Going down under for anchor innovation

August 4, 2014

A Depla during scale testing. Images from Centre for Offshore Foundation Systems (COFS). 

Dutch drag anchor specialists Vryhof Anchors have gone down under in a move to develop efficient deepwater anchor systems. Elaine Maslin takes a look.

When Australia’s Centre for Offshore Foundation Systems (COFS) was established at the University of Western Australia (UWA) in 1997, it was in response to the new engineering challenges associated with building oil and gas platforms on the carbonate sediments of Australia’s North West Shelf.

Since 1997, COFS has developed into a leader in offshore geotechnical engineering research and the work is bearing fruit. A new anchor design from COFS, called a dynamically embedded plate anchor (DEPLA), has been bought by Dutch anchor specialists Vryhof Anchors.

DEPLA is a hybrid system able to sustain significant vertical load and requiring no external energy source or mechanical operation for installation.

Dr. Conleth O’Loughlin of COFS and inventor of the DEPLA explains: “The anchor resembles a dart, and is installed using gravity, similar to other dynamically-installed anchors, such as the torpedo pile. However, the main part of the ‘dart,’ which we call the follower, is removed after the anchor is embedded in the seabed and re-used for the next installation. This leaves the anchor flukes in the seabed, which then become the plate anchor. “Results indicate that the DEPLA exhibits similar behavior to other dynamically installed anchors during installation, but with much higher capacities and predictability than other dynamically installed anchors that resist load in friction,” Senol Ozmutlu, projects director at Vryhof, says.

The new anchor design, aimed at mobile drilling units and floating production systems in deep and ultra-deepwater will reduce installation time, costs, and materials, O’Loughlin says, who has been researching dynamically installed anchors for about 10 years.

Petrobras has been using a gravity-embedded design since the mid-1990s, O’Loughlin says. The torpedo-shaped design is dropped from about 100m above the seabed, reaching about 25m/s, burying itself to about three times its overall length in the seafloor when it lands—replicating a driven pile, without needing to pile it in, O’Loughlin says.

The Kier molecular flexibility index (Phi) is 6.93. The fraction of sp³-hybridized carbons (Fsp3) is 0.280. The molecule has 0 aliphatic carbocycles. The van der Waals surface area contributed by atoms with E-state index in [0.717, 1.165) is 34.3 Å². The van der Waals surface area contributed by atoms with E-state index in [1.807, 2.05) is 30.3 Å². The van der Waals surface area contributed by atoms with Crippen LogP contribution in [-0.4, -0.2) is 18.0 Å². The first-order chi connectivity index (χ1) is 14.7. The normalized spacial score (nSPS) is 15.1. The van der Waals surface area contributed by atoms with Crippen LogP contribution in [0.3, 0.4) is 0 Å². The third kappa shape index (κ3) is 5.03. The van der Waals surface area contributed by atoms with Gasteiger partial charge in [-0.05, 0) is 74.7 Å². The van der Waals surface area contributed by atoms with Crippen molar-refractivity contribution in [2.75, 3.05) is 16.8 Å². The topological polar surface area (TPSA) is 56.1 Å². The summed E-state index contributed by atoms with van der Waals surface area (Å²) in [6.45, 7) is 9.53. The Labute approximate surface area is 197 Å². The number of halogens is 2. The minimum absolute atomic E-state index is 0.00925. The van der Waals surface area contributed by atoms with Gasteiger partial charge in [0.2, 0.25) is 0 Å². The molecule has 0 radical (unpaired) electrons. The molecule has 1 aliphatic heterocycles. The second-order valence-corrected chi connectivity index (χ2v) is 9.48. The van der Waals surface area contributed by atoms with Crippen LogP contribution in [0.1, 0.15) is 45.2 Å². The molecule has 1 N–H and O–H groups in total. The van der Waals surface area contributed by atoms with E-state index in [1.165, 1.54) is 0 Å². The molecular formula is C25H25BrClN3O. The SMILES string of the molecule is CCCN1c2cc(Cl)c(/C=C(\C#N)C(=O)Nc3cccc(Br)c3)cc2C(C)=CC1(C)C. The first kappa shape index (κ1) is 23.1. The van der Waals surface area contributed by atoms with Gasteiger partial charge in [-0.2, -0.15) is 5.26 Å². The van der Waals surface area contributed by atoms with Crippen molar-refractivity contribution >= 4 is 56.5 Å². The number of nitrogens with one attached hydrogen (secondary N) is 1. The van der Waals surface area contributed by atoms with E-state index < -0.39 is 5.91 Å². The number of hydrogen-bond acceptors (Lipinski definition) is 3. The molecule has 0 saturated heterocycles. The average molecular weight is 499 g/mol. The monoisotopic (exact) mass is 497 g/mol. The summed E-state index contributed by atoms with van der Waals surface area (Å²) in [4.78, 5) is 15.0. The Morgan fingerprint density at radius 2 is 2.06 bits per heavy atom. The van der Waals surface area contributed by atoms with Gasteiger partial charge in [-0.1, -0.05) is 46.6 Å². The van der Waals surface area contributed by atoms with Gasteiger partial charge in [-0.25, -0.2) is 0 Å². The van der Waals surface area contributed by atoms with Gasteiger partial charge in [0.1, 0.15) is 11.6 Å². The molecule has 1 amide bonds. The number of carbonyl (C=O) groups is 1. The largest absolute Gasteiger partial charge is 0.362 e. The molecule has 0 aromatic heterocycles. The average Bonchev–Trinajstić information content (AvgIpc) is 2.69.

COFS’ centrifuge test facility.

“The rest of the world has been slow to follow,” he says. However, one of the limitations of the Petrobras design is that it is not the most efficient—it doesn’t have a lot of capacity relative to its dry mass, he adds.

Plates are the most efficient type of anchor. These may be dragged into the seabed or installed using a suction caisson. The caisson is then removed and the plate engaged. These can be big, expensive, and take time to install, O’Loughlin says.

After exploring various ideas, COFS came up with the DEPLA.

For a temporary anchoring, for example on a mobile offshore drilling unit, COFS suggests the DEPLA may be about 9m-high and have a 48-tonne total mass, of which the flukes (plate element) would be about 18-tonne.

For a permanent facility, such as a floating production storage and offloading unit, the DEPLA may be about 12m-high, with a 95-tonne total mass, of which the flukes would be about 34-tonne.

Compared to other systems, the DEPLA flukes are relatively light and small. The heavier element, the follower, can be reused, saving material and transportation costs. The plate anchor could potentially be left in the seabed, saving retrieval costs.

The DEPLA is also less susceptible to uncertainties on the seabed strength, O’Loughlin says. Embedments will be higher in weaker soils and lower in stronger soils, but with the same average strength and, in turn, anchor capacity at the final plate embedment depth.

How the DEPLA works

The system has been tested at model scale in the geotechnical centrifuge facilities at COFS. In these experiments, soil samples are spun at up to 200 times Earth’s gravity, creating stress conditions in the centrifuge sample that are equivalent to tens of meters of the seabed. The centrifuge data played a pivotal role in informing the final design concept. The centrifuge testing is now an accepted approach for obtaining performance data of geotechnical systems, COFS is a leader in this area, with both beam and drum centrifuge facilities, used by the worldwide offshore industry.

In 2004, a prototype DEPLA was successfully built and tested near the Woodside-operated Laminaria/Corallina project, where the FPSO Northern Endeavor is located off Darwin in the Timor Sea in 340m of water.

It was put through further testing in UWA’s centrifuge and more field trials, comprising more than 200 drops, in a soft clay lakebed and seabed using a 1:4 scale prototype.

COFS agreed a deal with Vryhof in September last year and it will be now Vryhof’s task to engineer and test a full scale prototype.

HitecVision recently bought 71.3% of Mooring Holding (Vryhof Anchors). The firm was founded in the early seventies and its anchors are primarily used for station keeping of on semisubmersible drilling rigs, FPSOs, and single point mooring buoys.

The firm’s new strategy is to expand/renew its drag anchor portfolio and systems; acquire/develop anchor jewelry and other mooring components to sell under the Vryhof brand; enter into the top-end of the low-end segments (anchors to pipelay barges, dredging, jackups, construction barges); and add engineering, design and project management capabilities with the aim to potentially become a full EPCI contractor, for permanent mooring systems.


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